Each LXC instance runs a YARN NodeManager (NM), which is networked to a YARN Resource Manager (RM) running on the base host, along with Apache Kafka and a Zookeeper instance. In addition, we use a shared directory on the base host that is mounted within each LXC instance. This shared directory serves as a virtual repository to distribute application binaries to the LXC instances using Samza’s package.path config.

The end result is a YARN cluster with LXC-instances acting as hosts, sized to over-subscribe and hence statistically multiplex the base host’s resources (e.g., a cluster of 50 LXC instances of 8 GB each on a base host with 64 GB of RAM).

  • cluster-nodes-example

Making the network realistic

Apart from the setup, we also need to emulate the network to ensure that our testing reflects the characteristics of the real network, such as bandwidth limit, network delay, packet loss, etc. Given the private-subnet based networking for the LXC instances (above), we use Dummynet to set up bandwidth limits between LXC instances, and add network delays that represent typical inter-data-center latencies and packet loss. For example:

  • example-network-delay

This adds a bandwidth limit of 100 Mbps with a 10 ms delay and 1% randomized packet loss on “pipe 1,” which connects LXC-instance-0 to the gateway. Similarly, queuing delays can be added by specifying the queue size for “pipe 1.” This article from the Association for Computing Machinery describes Dummynet in greater detail.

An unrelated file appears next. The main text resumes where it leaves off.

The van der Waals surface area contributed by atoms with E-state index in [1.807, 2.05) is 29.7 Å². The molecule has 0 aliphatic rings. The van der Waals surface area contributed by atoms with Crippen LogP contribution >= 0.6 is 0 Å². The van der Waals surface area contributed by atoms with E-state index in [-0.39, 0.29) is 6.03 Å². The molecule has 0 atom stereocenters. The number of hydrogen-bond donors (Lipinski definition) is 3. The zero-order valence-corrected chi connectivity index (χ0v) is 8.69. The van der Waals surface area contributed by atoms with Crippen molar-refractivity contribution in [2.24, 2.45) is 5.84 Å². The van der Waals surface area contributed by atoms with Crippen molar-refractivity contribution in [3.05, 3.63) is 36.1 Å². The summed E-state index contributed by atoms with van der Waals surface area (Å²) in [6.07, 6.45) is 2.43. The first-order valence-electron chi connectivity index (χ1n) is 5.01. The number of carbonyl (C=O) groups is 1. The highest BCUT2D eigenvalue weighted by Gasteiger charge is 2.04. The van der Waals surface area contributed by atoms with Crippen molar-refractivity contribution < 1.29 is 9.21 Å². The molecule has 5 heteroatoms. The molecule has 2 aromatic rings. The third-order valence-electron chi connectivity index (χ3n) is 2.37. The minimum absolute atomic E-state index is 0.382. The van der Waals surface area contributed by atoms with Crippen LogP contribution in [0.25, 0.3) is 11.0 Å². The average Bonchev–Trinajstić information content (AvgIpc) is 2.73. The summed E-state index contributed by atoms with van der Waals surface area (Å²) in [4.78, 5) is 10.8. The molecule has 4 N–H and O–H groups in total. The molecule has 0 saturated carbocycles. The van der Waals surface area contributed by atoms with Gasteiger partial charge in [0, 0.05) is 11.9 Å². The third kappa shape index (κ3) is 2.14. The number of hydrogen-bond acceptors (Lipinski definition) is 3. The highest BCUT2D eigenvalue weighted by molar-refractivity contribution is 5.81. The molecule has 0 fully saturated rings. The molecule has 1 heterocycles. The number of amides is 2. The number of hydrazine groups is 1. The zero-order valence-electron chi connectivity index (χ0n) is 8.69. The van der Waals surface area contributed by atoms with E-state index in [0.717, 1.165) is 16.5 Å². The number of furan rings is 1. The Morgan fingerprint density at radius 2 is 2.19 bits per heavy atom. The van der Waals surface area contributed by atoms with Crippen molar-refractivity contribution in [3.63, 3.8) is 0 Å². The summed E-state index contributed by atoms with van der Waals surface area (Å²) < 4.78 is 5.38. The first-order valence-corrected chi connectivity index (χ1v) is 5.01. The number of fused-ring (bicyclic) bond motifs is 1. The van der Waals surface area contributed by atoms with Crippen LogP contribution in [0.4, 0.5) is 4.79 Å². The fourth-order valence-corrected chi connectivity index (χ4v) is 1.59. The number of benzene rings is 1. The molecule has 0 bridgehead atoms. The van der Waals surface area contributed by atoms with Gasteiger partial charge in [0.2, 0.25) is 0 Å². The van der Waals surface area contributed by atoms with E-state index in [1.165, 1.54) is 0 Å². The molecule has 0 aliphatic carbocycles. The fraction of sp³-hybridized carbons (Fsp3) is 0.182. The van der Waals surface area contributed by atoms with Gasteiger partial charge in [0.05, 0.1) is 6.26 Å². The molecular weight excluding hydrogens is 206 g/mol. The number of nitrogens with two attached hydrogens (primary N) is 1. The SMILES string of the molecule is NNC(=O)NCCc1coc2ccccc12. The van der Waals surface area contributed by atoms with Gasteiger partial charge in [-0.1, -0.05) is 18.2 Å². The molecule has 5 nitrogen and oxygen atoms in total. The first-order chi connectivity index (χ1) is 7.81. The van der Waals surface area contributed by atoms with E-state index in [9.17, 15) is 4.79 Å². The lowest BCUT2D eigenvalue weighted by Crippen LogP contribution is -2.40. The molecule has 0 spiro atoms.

Putting it to use

There are a number of use cases for which we’ve found our setup useful because it avoids the overhead of using a real cluster (e.g., setup, coordination, etc.). Our use cases mostly fall under the three types: validation, failure testing, and development.

Our most common use case is validating YARN semantics and performance before adopting an upgraded version. This is especially important when running Samza as a managed service to ensure that features like Samza’s host affinity have not regressed. This setup allows us to carry out controlled runs of Samza jobs and validate different host-affinity related metrics.

Another class of use cases is failure-testing. In the case of machine failure, testing Samza behavior is much easier because it can be triggered by simply issuing a command to stop an LXC-instance. Container failures are tested similarly, while network partition behavior is tested seamlessly by setting the bandwidth of an LXC-instance to 0 (using Dummynet as described above).

Lastly, this setup also improves the developer experience when testing features that require multi-machine interactions, such as Samza’s standby containers, host-affinity, startpoints, and partition expansion. We’re working on extending this approach to test and validate other distributed systems which bear similar requirements.

With distributed systems being increasingly offered as “managed services,” conducting realistic, rigorous, yet easy testing continues to be a problem today. Hopefully, our approach finds a use in the distributed systems that you build and manage.

Want to work on similar problems in large-scale distributed systems? The Streams Infrastructure team at LinkedIn is hiring engineers at all levels! To learn more, check out all of our open roles on LinkedIn.


This work wouldn’t have been possible without the valuable help and contributions from Prateek Maheshwari, Ahmed Abdul Hamid, Jagadish Venkataram, and Sanil Jain.